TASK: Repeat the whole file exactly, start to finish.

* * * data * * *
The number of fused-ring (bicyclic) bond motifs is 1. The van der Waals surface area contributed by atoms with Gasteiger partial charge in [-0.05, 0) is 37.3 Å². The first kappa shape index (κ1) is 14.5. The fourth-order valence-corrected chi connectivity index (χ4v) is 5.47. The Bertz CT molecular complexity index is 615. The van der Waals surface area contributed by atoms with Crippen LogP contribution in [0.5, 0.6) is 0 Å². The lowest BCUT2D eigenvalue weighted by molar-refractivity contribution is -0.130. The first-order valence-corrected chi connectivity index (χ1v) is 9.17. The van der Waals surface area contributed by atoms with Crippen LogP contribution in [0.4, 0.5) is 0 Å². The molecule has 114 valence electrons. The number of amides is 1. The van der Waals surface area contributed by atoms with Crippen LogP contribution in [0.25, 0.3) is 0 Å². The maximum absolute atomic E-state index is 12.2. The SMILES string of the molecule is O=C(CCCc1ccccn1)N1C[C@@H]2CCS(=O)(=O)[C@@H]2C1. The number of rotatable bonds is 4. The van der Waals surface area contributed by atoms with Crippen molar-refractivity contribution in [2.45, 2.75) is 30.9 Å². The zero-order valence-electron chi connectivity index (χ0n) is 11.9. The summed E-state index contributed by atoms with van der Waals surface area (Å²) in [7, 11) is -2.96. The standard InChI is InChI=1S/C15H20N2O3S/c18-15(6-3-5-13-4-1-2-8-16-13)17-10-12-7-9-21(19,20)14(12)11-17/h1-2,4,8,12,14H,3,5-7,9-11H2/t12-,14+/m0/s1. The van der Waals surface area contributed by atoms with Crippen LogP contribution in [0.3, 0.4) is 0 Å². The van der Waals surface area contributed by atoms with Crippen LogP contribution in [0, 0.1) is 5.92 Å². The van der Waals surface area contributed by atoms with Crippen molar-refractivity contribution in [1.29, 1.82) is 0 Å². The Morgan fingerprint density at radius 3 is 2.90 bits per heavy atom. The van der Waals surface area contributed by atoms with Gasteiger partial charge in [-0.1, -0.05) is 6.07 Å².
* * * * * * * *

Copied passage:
The number of fused-ring (bicyclic) bond motifs is 1. The van der Waals surface area contributed by atoms with Gasteiger partial charge in [-0.05, 0) is 37.3 Å². The first kappa shape index (κ1) is 14.5. The fourth-order valence-corrected chi connectivity index (χ4v) is 5.47. The Bertz CT molecular complexity index is 615. The van der Waals surface area contributed by atoms with Crippen LogP contribution in [0.5, 0.6) is 0 Å². The lowest BCUT2D eigenvalue weighted by molar-refractivity contribution is -0.130. The first-order valence-corrected chi connectivity index (χ1v) is 9.17. The van der Waals surface area contributed by atoms with Crippen LogP contribution in [0.4, 0.5) is 0 Å². The molecule has 114 valence electrons. The number of amides is 1. The van der Waals surface area contributed by atoms with Crippen LogP contribution in [0.25, 0.3) is 0 Å². The maximum absolute atomic E-state index is 12.2. The SMILES string of the molecule is O=C(CCCc1ccccn1)N1C[C@@H]2CCS(=O)(=O)[C@@H]2C1. The number of rotatable bonds is 4. The van der Waals surface area contributed by atoms with Crippen molar-refractivity contribution in [2.45, 2.75) is 30.9 Å². The zero-order valence-electron chi connectivity index (χ0n) is 11.9. The summed E-state index contributed by atoms with van der Waals surface area (Å²) in [7, 11) is -2.96. The standard InChI is InChI=1S/C15H20N2O3S/c18-15(6-3-5-13-4-1-2-8-16-13)17-10-12-7-9-21(19,20)14(12)11-17/h1-2,4,8,12,14H,3,5-7,9-11H2/t12-,14+/m0/s1. The van der Waals surface area contributed by atoms with Crippen LogP contribution in [0.3, 0.4) is 0 Å². The van der Waals surface area contributed by atoms with Crippen LogP contribution in [0, 0.1) is 5.92 Å². The van der Waals surface area contributed by atoms with Crippen molar-refractivity contribution in [1.29, 1.82) is 0 Å². The Morgan fingerprint density at radius 3 is 2.90 bits per heavy atom. The van der Waals surface area contributed by atoms with Gasteiger partial charge in [-0.1, -0.05) is 6.07 Å².